Because of landfill gas recovery and complementary measures (increased recycling and decreased landfilling through the implementation of alternative technologies), emissions of CH4 from landfills in developed countries have been largely stabilized. Choices for mature, large-scale waste management technologies to avoid or reduce GHG emissions compared with landfilling include incineration for waste-to-energy and biological processes such as composting or mechanical-biological treatment (MBT). However, in developing countries, landfill CH4 emissions are increasing as more controlled (anaerobic) landfilling practices are being implemented. This is especially true for rapidly urbanizing areas where engineered landfills provide a more environmentally acceptable waste-disposal strategy than open dumpsites by reducing disease vectors, toxic odours, uncontrolled combustion and pollutant emissions to air, water and soil. Paradoxically, higher GHG emissions occur as the aerobic production of CO2 (by burning and aerobic decomposition) is shifted to anaerobic production of CH4. To a large extent, this is the same transition to sanitary landfilling that occurred in many developed countries during 1950–1970. The increased CH4 emissions can be mitigated by accelerating the introduction of engineered gas recovery, aided by Kyoto mechanisms such as CDM and Joint Implementation (JI). As of late October 2006, landfill gas recovery projects accounted for 12% of the average annual Certified Emission Reductions (CERs) under CDM. In addition, alternative waste management strategies such as recycling and composting can be implemented in developing countries. Composting can provide an affordable, sustainable alternative to engineered landfills, especially where more labour-intensive, lower-technology strategies are applied to selected biodegradable waste streams (high agreement, medium evidence) [10.3].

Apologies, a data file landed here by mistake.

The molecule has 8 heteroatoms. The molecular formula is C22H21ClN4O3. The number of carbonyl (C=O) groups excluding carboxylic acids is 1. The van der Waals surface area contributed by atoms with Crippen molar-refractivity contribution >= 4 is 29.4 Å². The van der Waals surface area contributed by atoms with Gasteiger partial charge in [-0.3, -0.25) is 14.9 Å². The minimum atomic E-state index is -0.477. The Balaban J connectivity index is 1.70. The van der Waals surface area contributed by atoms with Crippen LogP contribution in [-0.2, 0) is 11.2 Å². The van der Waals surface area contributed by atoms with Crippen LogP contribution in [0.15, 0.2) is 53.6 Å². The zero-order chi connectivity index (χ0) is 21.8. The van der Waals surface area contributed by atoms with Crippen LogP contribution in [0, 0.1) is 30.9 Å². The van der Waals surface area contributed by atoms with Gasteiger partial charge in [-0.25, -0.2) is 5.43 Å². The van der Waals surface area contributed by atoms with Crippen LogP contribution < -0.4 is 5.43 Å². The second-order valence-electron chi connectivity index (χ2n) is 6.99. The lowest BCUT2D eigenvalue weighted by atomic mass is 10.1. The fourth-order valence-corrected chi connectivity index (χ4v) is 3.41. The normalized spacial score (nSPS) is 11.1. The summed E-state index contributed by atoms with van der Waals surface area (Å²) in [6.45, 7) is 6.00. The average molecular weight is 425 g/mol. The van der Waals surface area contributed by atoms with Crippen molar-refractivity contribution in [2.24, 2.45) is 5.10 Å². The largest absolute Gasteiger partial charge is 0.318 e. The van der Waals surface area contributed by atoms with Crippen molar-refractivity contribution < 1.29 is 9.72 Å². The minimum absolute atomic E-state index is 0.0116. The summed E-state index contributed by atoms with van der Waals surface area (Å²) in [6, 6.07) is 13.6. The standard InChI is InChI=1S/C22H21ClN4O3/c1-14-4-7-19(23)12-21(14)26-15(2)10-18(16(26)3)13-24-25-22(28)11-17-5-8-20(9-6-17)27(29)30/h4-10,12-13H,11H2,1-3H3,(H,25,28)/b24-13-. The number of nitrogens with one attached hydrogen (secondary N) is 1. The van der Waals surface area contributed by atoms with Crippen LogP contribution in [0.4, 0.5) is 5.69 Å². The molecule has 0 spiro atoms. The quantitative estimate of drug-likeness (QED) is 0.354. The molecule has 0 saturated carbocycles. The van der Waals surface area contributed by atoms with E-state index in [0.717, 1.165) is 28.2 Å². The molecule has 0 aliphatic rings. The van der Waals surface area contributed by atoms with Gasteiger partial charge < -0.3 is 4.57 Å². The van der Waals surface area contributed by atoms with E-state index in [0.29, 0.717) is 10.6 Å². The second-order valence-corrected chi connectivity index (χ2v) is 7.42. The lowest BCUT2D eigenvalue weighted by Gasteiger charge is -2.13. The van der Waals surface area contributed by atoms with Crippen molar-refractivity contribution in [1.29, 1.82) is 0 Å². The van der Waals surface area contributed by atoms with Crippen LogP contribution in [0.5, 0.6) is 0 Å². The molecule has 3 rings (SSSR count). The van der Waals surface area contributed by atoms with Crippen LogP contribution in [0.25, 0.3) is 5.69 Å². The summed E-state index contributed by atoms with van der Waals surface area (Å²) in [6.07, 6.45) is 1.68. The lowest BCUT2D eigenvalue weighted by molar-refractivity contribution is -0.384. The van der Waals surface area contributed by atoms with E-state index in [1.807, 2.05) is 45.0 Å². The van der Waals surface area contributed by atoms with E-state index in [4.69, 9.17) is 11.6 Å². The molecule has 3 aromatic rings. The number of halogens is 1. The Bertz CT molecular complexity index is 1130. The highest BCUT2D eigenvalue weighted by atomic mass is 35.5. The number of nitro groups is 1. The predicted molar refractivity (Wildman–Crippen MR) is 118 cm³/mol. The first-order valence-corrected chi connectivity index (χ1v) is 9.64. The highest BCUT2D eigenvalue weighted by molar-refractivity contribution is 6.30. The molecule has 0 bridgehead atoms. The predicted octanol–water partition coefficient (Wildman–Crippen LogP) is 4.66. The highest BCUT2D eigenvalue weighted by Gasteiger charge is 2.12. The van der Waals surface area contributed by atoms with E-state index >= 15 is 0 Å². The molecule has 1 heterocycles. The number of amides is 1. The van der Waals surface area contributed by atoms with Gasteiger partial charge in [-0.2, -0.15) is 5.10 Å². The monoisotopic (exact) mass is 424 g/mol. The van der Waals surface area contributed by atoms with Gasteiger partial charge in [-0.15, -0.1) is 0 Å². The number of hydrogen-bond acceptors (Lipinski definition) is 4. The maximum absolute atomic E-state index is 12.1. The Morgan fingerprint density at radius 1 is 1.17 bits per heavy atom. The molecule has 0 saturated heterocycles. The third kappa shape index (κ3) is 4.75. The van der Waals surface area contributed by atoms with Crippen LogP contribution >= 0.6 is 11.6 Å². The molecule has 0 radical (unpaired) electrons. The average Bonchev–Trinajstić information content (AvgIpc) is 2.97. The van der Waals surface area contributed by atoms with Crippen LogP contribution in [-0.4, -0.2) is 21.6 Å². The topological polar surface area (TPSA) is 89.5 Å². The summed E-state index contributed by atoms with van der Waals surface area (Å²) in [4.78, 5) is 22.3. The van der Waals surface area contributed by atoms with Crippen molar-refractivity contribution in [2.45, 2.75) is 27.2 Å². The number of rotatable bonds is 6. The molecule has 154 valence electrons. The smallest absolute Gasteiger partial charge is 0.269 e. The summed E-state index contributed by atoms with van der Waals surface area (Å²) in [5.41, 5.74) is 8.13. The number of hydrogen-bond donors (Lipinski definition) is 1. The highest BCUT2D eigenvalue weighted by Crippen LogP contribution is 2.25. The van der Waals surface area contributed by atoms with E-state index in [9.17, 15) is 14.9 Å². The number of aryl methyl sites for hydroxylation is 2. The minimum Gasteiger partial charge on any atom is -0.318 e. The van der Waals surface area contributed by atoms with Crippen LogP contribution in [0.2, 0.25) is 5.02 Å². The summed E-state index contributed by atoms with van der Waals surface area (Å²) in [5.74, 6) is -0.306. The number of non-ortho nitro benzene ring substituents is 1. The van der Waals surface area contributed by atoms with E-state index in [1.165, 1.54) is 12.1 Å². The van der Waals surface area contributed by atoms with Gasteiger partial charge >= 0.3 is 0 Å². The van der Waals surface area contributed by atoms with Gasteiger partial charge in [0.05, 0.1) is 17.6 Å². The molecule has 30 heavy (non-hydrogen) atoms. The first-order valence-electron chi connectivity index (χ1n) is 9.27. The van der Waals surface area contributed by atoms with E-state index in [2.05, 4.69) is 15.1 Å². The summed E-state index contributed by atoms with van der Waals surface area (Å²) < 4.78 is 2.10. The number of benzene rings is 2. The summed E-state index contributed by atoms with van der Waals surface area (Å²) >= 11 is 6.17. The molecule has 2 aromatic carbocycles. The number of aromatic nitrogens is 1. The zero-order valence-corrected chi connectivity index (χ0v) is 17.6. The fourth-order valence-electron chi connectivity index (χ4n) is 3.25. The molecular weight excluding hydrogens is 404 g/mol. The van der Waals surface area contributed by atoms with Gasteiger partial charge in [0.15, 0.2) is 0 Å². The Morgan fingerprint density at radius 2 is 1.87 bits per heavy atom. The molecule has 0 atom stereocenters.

Recycling, re-use and waste minimization initiatives, both public and private, are indirectly reducing GHG emissions by decreasing the mass of waste requiring disposal. Depending on regulations, policies, markets, economic priorities and local constraints, developed countries are implementing increasingly higher recycling rates to conserve resources, offset fossil fuel use, and avoid GHG generation. Quantification of global recycling rates is not currently possible because of varying baselines and definitions; however, local reductions of >50% have been achieved. Recycling could be expanded practically in many countries to achieve additional reductions. In developing countries, waste scavenging and informal recycling are common practices. Through various diversion and small-scale recycling activities, those who make their living from decentralized waste management can significantly reduce the mass of waste that requires more centralized solutions. Studies indicate that low-technology recycling activities can also generate significant employment through creative microfinance and other small-scale investments. The challenge is to provide safer, healthier working conditions than currently experienced by waste scavengers at uncontrolled dumpsites (medium agreement, medium evidence) [10.3].
For wastewater, only about 60% of the global population has sanitation coverage (sewerage). For wastewater treatment, almost 90% of the population in developed countries but less than 30% in developing countries has improved sanitation (including sewerage and waste water treatment, septic tanks, or latrines). In addition to GHG mitigation, improved sanitation and wastewater management provide a wide range of health and environmental co-benefits (high agreement, much evidence) [10.2, 10.3].
With respect to both waste and wastewater management in developing countries, two key constraints to sustainable development are the lack of financial resources and the selection of appropriate and truly sustainable technologies for a particular setting. It is a significant and costly challenge to implementing waste and wastewater collection, transport, recycling, treatment and residuals management in many developing countries. However, the implementation of sustainable waste and wastewater infrastructure yields multiple co-benefits to assist with the implementation of Millennium Development Goals (MDGs) via improved public health, conservation of water resources, and reduction of untreated discharges to air, surface water, groundwater, soils and coastal zones (high agreement, much evidence) [10.4].